Eisenhower’s objective in this project, however, was not to create nice parkways for average Americans to go from their homes to nice vacation spots (as Carl Fisher did).  Dwight D. Eisenhower was a military man; the project he conceived was born of a perceived military need, and it was a military one.

Ike felt that threats to the United States would most likely come through its borders and from the Pacific and Atlantic oceans.  By networking the country with good roads, not only could military personnel and equipment be moved rapidly with little resistance in terms of traffic control, but the interstates themselves could be fortification points from which the country’s borders could be defended.

As a military strategy this is brilliant.  Effectively, Eisenhower was creating tens of thousands of miles of concrete frontier that could be readily reached, traversed, and occupied quickly as a first line of defense for the nation.  Nowhere is this more clearly seen than on any map of the United States outlining its interstates: both the East and West Coasts are spanned by an unbroken north-south strip of interstate highway.  The border between the United States and Mexico and all along the Gulf Coast similarly has an unbroken interstate barrier as a defensible position.

More sinister, though, was his desire (in the face of a perceived, though never-to-be, Communist threat in America) to control the population in the event of a crisis.  The political witch-hunt of Joseph McCarthy (the Wisconsin US Senator who thought “communists” had not only infiltrated the US Department of Justice but were literally hiding under every bed and prowling every schoolyard in America) set the tone for the second purpose of the US Interstate systems.

This second purpose is to isolate or otherwise segregate, control access to, and put down any insurgent populations within the United States’ borders in the event of a civil insurrection.  This meant, for Eisenhower, that not only could America protect itself from foreign invaders it could also protect itself from its own citizens if necessary by a policy of containment within the borders of an interstate-highway defined perimeter. 

The most casual inspection of any interstate map bears out this second purpose.  The roughly regular geometric blocks formed by intersecting highways, combined with the strategic placement of their interchanges, not only insures military personnel can move from base-to-base quickly, but that entire sections of the country can be contained, the population suppressed and restrained within that military wall if necessary.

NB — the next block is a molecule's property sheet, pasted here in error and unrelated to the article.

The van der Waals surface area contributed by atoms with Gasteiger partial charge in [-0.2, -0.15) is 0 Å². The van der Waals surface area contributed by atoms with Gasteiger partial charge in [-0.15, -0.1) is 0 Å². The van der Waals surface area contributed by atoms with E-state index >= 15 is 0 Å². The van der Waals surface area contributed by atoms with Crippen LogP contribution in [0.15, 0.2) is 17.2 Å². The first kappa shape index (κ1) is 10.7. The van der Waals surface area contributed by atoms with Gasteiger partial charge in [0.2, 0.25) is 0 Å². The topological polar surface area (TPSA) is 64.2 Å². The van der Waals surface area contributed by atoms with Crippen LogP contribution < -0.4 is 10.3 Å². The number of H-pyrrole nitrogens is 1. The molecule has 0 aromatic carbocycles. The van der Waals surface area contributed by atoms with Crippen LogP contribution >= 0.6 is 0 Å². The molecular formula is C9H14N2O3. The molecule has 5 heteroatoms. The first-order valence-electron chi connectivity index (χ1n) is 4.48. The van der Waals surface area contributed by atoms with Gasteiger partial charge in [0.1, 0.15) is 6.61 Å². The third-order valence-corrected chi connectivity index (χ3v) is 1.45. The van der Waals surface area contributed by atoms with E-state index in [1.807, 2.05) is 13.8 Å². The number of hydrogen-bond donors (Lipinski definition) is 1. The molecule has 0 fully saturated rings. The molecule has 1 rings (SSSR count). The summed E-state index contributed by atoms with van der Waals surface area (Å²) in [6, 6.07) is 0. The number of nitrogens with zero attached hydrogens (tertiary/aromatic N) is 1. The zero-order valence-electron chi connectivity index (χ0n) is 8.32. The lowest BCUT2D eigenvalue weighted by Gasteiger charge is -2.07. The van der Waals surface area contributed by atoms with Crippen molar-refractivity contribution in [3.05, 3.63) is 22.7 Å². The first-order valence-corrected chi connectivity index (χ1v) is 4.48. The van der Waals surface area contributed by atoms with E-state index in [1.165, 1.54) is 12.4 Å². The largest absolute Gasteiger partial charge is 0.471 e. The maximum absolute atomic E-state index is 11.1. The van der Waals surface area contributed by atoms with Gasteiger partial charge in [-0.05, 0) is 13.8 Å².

You May Use This . . . For Now
There is a persistent myth that one out of every five miles of interstate is purposefully built as a straight stretch so aircraft may use them as runways.  This is false.  Although, in an emergency, many straight sections of any given interstate might be used as a landing site or for an emergency take off the sloping of the crown of the road, combined with its less-than-ideal material, grading, thickness, and smoothness of surface do not make it even remotely practical for regular aircraft use.  Furthermore, even the straight stretches have slight grade changes to ensure water runs off properly—taxi ways and runways are built much flatter and smoother and to much denser ground compaction requirements and material strengths than interstates.

The interstates were not originally designed for commercial traffic at all.  Tractor-trailer combinations were not allowed upon them until years afterward, and only after much complaining and lobbying for access. 

The interstate system remains one of the military’s most valuable assets.  Those who have been involved in a natural disaster or other civil situations (such as a major riot) where the military occupies the interstates, closing them off from public use, has observed firsthand the real purpose of that road.  Access is always controlled by the military, usually the US Army or local National Guard.  Under stricter martial law situations, occupation of the interstates by the US military will result in death by gunshot for anyone venturing aggressively onto a closed interstate.


Map of US InterstatesCredit: US Govt., public domain

The United States has its wonderful interstate system, now over 46,000 miles, with a total cost exceeding $128 billion (when an estimate was finally made public in 1991).  The average American traveling upon these smooth, pleasant roads that cut across open lands with little population in many places, likely never gives any thought about why that particular stretch of road runs for miles in the middle of nowhere when there are towns nearby it could pass closer to.  It’s because those towns, in effect, are the “enemy”, and they need to be removed from the interstate’s access points as much as possible.

In 1990 President George W. Bush, to honor its visionary champion, signed into law the renaming of the US Interstate Highway system to its official name today: Dwight D. Eisenhower National System of Interstate and Defense Highways.

Make careful note of the fact the word “defense” appears as part of the title; the highways are only there for Americans to use until such a time as the US military needs them for their own purposes.